The UN Women’s Fund for Gender Equality has been working with the Samoa Victim Support Group in villages across Samoa to provide advocacy training for nofotane women, to give them greater agency and influence within their communities
The UN Women’s Fund for Gender Equality has been working with the Samoa Victim Support Group in villages across Samoa to provide advocacy training for nofotane women, to give them greater agency and influence within their communities.
In the Commonwealth country of Samoa, women who marry outside their home village are called nofotane, meaning `stay or live with husband’.
They are often denied a voice or the opportunity to contribute to decision-making in their homes and communities and many suffer domestic abuse.
Beliefs and cultural practices that restrict women are deeply ingrained in Samoa, therefore the project looks to engage with Samoan male leaders who can set positive examples and influence others.
The nine month advocacy training provided by Samoa Victim Support Group, from July 2016 to March 2017, reached 536 village representatives across the Samoan islands.
This included Seualuga Tauasā Malietoa, the High Chief of both Manase and Safotu villages, who after receiving the training from the Samoa Victim Support Group, became an advocate for changing Samoans’ behaviour toward nofotane women.
In addition, a media campaign raised public awareness of the issue and advocated for nofotane domestic workers’ employment rights.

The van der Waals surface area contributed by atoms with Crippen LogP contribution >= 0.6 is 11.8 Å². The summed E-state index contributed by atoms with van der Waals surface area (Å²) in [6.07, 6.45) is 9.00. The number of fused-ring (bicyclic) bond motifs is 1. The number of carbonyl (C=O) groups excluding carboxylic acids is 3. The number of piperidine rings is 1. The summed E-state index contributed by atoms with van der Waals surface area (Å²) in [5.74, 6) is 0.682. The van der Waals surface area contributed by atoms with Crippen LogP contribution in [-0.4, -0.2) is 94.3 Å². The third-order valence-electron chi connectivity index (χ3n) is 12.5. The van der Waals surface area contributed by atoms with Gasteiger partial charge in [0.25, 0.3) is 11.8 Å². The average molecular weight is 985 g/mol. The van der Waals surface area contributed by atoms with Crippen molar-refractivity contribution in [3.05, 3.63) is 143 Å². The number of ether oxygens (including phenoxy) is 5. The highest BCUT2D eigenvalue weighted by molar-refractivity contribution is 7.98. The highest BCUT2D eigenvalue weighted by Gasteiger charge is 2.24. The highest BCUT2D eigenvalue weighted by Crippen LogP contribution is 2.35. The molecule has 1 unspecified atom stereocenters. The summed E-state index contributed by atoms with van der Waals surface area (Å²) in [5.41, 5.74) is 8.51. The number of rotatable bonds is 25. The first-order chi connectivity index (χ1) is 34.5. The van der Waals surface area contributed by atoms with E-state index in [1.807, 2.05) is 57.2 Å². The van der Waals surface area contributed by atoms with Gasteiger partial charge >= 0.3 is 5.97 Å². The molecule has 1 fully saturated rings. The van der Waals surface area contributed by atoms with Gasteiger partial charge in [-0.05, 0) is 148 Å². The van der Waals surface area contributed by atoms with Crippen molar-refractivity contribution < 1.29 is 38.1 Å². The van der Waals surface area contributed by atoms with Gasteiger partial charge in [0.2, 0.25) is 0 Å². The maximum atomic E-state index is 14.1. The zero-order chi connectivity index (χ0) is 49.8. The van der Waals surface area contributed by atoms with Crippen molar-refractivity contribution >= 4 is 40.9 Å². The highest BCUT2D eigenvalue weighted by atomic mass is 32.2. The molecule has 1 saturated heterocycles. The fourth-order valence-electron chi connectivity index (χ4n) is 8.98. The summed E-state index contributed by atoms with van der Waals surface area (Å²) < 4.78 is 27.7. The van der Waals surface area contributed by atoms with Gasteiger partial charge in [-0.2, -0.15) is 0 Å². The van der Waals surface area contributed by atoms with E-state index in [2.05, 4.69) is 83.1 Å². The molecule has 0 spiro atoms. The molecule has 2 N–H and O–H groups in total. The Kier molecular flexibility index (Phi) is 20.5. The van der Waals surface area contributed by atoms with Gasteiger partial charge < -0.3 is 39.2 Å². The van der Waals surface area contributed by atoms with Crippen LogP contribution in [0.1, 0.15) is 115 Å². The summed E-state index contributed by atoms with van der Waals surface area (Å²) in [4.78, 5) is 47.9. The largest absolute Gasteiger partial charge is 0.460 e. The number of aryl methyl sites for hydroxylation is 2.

As a result of the Samoa Victim Support Group’s training and efforts to change attitudes about gender equality, a nofotane representative now sits in many village council meetings, and the traditional treatment of nofotane women as property is gradually being eradicated.
Samoa Victim Support Group recruited nofotane woman Taliilagi Salamo in October 2016, when they first came to the Fuailolo’o Mulifanua village to provide training.
She persuaded her husband, a high chief of the village, to support the presence of the Samoa Victim Support Group in the village at a council meeting in December 2016, and his voice was quickly joined by other village leaders.
Salamo said: “I am the living proof that a nofotane woman’s voice can be heard in the village council.
“This is a victory for all the nofotane women of Fuailolo’o Mulifanua, and a milestone achievement for Samoa Victim Support Group and the Nofotane Project.”
Mele Maualaivao, UN Women Country Programme Coordinator in Samoa, said: “We have been delighted by how the communities have embraced the changes in attitudes and behaviours towards nofotane women.”
“Giving nofotane women skills and recognition has in turn been a tremendous catalyst for attitudinal change within families and communities.”
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